I discuss things point by point, so as to avoid confusion. Hence there is no "I didn't say that"


    As all poems are open to opinion, I would say that this is less about the author and more about the rise of neo-Nazism.
     
  4. Arusha

    Arusha Member

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    Dear Sir,
    Thanks for the comments. I can see you have carefully read and fully understood the entire text of the poem. Now, I do hope the meaning of the message will get home, sooner or later. Drilling hard rocks takes time and requires patience. Please forgive me for my substandard English; hope your Russian or German is better. I am off now, and until next time after some 5 or 6 weeks. I will miss my discussions with you; something tells we could make good or better friends; nevertheless, we can communicate and trade our controvercial concepts and ideas. Your "likes" and my "like" are miles apart, just can't wait to catch up. Best regards. P.S. If, per chance, you have more time and the nerve to watch THE GUGA (with someone's linguistic support, I wish I could be sitting next to you to deliver; something I can't do and won't, regretfully), you will, probably, forget about me, let alone the verbal sparring, though all movies are always fiction. Ciao....
     
    Last edited: Jun 30, 2019
  5. Arusha

    Arusha Member

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    P.S.# 2. Just a reminder or for clarification: I am a Royalist, if using your language terms, and when using my language terms, I am a committed Monarchist. That means and implies that in my eyes YOU might as well qualify for a Socialist, Communist and Bolshevik bonded together, the Bourgeoisie is a Maxist term introduced to justify the take over of the private propety; the proper word would be the "Promyshlennik" or "Industrialist", if that is the case. My sincere apologies, if I said something wrong; no offense is intended or implied. Just do remember Jesus's new commandment that we ought to "LOVE ONE ANOTHER."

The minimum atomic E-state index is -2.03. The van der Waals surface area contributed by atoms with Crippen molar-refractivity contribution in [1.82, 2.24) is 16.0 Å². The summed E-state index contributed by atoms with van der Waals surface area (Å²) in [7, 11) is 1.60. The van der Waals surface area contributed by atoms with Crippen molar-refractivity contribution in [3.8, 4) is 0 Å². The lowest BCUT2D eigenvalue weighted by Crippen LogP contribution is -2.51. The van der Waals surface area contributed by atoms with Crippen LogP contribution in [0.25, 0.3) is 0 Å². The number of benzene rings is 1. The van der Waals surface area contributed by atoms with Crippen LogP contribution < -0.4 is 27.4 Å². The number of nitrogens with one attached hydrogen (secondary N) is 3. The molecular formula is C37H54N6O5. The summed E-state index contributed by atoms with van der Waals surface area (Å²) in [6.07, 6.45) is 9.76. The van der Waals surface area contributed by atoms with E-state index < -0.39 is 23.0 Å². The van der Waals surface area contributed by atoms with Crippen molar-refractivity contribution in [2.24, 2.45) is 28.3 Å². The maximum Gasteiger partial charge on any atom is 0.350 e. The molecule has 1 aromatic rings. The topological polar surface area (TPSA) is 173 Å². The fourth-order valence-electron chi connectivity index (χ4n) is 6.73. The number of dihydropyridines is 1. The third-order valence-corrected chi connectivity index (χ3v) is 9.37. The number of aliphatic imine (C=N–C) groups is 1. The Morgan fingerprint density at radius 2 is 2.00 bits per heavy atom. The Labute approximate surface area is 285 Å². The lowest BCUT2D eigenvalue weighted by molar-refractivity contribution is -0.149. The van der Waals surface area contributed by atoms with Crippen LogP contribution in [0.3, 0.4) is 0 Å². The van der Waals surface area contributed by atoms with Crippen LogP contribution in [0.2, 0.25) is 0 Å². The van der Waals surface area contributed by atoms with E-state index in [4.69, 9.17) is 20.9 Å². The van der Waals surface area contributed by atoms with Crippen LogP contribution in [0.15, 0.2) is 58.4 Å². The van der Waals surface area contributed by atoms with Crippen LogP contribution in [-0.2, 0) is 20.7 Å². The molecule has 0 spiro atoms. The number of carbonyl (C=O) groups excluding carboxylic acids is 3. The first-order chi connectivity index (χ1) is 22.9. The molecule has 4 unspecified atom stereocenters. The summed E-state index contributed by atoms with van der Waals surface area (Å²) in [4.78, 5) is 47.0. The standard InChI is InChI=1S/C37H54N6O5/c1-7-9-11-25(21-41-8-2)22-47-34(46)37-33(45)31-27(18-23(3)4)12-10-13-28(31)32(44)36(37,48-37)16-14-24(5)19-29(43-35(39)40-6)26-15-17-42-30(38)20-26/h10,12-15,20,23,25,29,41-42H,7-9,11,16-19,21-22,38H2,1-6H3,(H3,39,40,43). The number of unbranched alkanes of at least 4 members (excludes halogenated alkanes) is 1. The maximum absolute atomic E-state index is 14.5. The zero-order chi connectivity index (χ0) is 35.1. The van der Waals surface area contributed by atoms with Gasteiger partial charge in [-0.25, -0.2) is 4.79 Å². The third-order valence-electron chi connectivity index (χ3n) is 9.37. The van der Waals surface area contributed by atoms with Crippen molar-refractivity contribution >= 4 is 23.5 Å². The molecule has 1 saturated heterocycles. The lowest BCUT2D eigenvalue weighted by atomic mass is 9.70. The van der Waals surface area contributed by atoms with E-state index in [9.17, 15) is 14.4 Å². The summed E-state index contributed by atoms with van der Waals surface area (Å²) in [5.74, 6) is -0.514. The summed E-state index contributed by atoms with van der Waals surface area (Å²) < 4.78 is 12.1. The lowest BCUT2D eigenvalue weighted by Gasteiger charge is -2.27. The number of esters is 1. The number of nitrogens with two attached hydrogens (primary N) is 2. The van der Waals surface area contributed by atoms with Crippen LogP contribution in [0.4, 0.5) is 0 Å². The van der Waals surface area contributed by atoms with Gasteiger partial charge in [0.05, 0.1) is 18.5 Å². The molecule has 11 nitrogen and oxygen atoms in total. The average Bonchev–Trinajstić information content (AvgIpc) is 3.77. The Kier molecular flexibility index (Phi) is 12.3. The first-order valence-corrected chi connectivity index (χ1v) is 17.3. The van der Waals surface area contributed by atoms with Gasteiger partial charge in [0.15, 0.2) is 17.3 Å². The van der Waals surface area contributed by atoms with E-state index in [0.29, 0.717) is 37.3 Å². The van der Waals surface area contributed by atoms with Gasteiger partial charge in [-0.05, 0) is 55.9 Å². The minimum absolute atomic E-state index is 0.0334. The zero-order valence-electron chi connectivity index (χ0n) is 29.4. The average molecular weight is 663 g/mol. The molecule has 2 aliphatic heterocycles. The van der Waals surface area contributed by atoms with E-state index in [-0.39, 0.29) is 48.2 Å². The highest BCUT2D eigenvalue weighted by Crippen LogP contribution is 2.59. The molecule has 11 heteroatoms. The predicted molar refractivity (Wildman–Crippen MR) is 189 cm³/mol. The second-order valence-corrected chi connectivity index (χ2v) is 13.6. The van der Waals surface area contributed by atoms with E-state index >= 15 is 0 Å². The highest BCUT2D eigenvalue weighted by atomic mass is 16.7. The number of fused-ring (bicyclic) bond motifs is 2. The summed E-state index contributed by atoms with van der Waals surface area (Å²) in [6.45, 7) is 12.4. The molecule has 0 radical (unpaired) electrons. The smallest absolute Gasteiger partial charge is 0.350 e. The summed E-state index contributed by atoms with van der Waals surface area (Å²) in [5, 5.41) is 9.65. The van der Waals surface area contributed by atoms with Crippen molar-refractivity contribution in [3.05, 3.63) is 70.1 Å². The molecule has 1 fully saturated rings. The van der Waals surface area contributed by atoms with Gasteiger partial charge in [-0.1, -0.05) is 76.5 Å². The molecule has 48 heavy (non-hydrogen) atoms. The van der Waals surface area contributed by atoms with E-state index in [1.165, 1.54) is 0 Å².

Last edited: Jun 29, 2019
  6. Arusha

    Arusha Member

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    Last edited: Jun 28, 2019
  7. Arusha

    Arusha Member

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    Yes Sir, it is a good point, though there is more to that. Likewise, during those years ordinary people in the Soviet Union were not allowed to know and learn more about the pro-Nazi collaborationists in East Europe and in the Baltic Republics and the Ukraine as well. It was politically incorrect and technicaly risky, of sorts. One should not be surprised to find out about the actual origin of certain pieces of fine art, paintings or expensive silver in your host's home, when over there, sometimes. According to the history books it was only the Nazi Germans who did bad things; all others were innocent, allegedly. Now they're coming back and claim innocence indeed, in the Ukraine (UPA), in Estonia, in Latvia, in Lithuania... The pro-NAZI collaboration story is politically incorrect these day because that involves nearly every nation in Europe except for the English, the Greeks and the Serbs. The total strength of volunteers serving, working and fighting for the Nazis accounts for 7-digit numbers..... The only de-nazified country in post-war Europe was the GDR (East Germany); all other regions and countries from the Axis and their Sattelites including the former Soviet Republics occupied during WWII were spared the exercise of de-nazification. I'd rather stop at this, since the story may continue non-stop. Today, there are Nazi veteran-parades taking place every year in Lvov, Tallin, Riga..? My apologies, for the verbiage. Off I go...... "See" you in August.
     
    Last edited: Jun 30, 2019
  8. Arusha

    Arusha Member

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    The Controversies of the Targets for Uncle Joe Falcons
    Raising a controversy, as promised, though not sure... August 23 marks the 80th Anniversary of the Molotov - Ribbentrop Pact, 23 August 1939. Tried to see the connection between this Pact and the Munich Deal, September 30, 1938. This is an updated post that includes new items.
     
    Last edited: Aug 21, 2019 at 1:57 AM